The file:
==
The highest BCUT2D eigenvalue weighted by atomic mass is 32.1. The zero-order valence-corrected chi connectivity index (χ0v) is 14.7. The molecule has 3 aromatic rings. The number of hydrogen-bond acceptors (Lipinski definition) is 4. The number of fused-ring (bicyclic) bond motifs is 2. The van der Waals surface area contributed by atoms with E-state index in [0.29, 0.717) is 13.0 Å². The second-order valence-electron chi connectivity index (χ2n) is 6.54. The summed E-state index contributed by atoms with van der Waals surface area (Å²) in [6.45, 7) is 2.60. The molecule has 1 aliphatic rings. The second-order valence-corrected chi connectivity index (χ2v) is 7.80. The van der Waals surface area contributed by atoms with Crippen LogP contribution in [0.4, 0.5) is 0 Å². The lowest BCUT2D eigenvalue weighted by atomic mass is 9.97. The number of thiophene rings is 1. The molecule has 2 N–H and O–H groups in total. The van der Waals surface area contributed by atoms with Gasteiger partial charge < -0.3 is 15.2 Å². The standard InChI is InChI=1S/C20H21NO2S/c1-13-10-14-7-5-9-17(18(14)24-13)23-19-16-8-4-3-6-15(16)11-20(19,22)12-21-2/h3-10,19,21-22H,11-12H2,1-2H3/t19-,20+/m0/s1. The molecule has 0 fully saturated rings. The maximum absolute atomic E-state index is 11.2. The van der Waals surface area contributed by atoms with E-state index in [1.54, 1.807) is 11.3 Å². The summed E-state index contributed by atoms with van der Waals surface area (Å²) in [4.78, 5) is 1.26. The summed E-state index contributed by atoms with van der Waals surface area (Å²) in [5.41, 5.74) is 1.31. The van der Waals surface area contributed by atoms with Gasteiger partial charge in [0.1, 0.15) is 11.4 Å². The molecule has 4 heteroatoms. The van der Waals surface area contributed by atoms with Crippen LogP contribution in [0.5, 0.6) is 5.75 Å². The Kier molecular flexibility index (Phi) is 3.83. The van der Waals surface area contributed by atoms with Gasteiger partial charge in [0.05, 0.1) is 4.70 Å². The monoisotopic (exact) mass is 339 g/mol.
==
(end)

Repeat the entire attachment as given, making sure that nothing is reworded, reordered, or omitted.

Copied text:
The highest BCUT2D eigenvalue weighted by atomic mass is 32.1. The zero-order valence-corrected chi connectivity index (χ0v) is 14.7. The molecule has 3 aromatic rings. The number of hydrogen-bond acceptors (Lipinski definition) is 4. The number of fused-ring (bicyclic) bond motifs is 2. The van der Waals surface area contributed by atoms with E-state index in [0.29, 0.717) is 13.0 Å². The second-order valence-electron chi connectivity index (χ2n) is 6.54. The summed E-state index contributed by atoms with van der Waals surface area (Å²) in [6.45, 7) is 2.60. The molecule has 1 aliphatic rings. The second-order valence-corrected chi connectivity index (χ2v) is 7.80. The van der Waals surface area contributed by atoms with Crippen LogP contribution in [0.4, 0.5) is 0 Å². The lowest BCUT2D eigenvalue weighted by atomic mass is 9.97. The number of thiophene rings is 1. The molecule has 2 N–H and O–H groups in total. The van der Waals surface area contributed by atoms with Gasteiger partial charge < -0.3 is 15.2 Å². The standard InChI is InChI=1S/C20H21NO2S/c1-13-10-14-7-5-9-17(18(14)24-13)23-19-16-8-4-3-6-15(16)11-20(19,22)12-21-2/h3-10,19,21-22H,11-12H2,1-2H3/t19-,20+/m0/s1. The molecule has 0 fully saturated rings. The maximum absolute atomic E-state index is 11.2. The van der Waals surface area contributed by atoms with E-state index in [1.54, 1.807) is 11.3 Å². The summed E-state index contributed by atoms with van der Waals surface area (Å²) in [4.78, 5) is 1.26. The summed E-state index contributed by atoms with van der Waals surface area (Å²) in [5.41, 5.74) is 1.31. The van der Waals surface area contributed by atoms with Gasteiger partial charge in [0.1, 0.15) is 11.4 Å². The molecule has 4 heteroatoms. The van der Waals surface area contributed by atoms with Crippen LogP contribution in [0.5, 0.6) is 5.75 Å². The Kier molecular flexibility index (Phi) is 3.83. The van der Waals surface area contributed by atoms with Gasteiger partial charge in [0.05, 0.1) is 4.70 Å². The monoisotopic (exact) mass is 339 g/mol.